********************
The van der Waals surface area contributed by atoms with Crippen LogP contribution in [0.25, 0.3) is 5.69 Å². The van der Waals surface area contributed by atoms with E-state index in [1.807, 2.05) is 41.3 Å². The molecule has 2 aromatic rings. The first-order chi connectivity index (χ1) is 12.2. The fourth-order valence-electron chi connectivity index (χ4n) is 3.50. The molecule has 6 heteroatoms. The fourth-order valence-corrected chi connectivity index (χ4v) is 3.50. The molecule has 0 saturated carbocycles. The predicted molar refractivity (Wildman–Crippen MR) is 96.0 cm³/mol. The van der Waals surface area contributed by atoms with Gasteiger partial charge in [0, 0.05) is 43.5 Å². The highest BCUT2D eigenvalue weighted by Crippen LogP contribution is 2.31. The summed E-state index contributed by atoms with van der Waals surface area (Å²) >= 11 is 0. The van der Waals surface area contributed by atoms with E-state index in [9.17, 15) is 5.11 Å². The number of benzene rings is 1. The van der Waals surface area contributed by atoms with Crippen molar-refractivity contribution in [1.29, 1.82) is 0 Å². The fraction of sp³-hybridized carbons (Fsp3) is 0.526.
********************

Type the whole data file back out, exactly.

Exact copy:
The van der Waals surface area contributed by atoms with Crippen LogP contribution in [0.25, 0.3) is 5.69 Å². The van der Waals surface area contributed by atoms with E-state index in [1.807, 2.05) is 41.3 Å². The molecule has 2 aromatic rings. The first-order chi connectivity index (χ1) is 12.2. The fourth-order valence-electron chi connectivity index (χ4n) is 3.50. The molecule has 6 heteroatoms. The fourth-order valence-corrected chi connectivity index (χ4v) is 3.50. The molecule has 0 saturated carbocycles. The predicted molar refractivity (Wildman–Crippen MR) is 96.0 cm³/mol. The van der Waals surface area contributed by atoms with Gasteiger partial charge in [0, 0.05) is 43.5 Å². The highest BCUT2D eigenvalue weighted by Crippen LogP contribution is 2.31. The summed E-state index contributed by atoms with van der Waals surface area (Å²) >= 11 is 0. The van der Waals surface area contributed by atoms with E-state index in [9.17, 15) is 5.11 Å². The number of benzene rings is 1. The van der Waals surface area contributed by atoms with Crippen molar-refractivity contribution in [1.29, 1.82) is 0 Å². The fraction of sp³-hybridized carbons (Fsp3) is 0.526.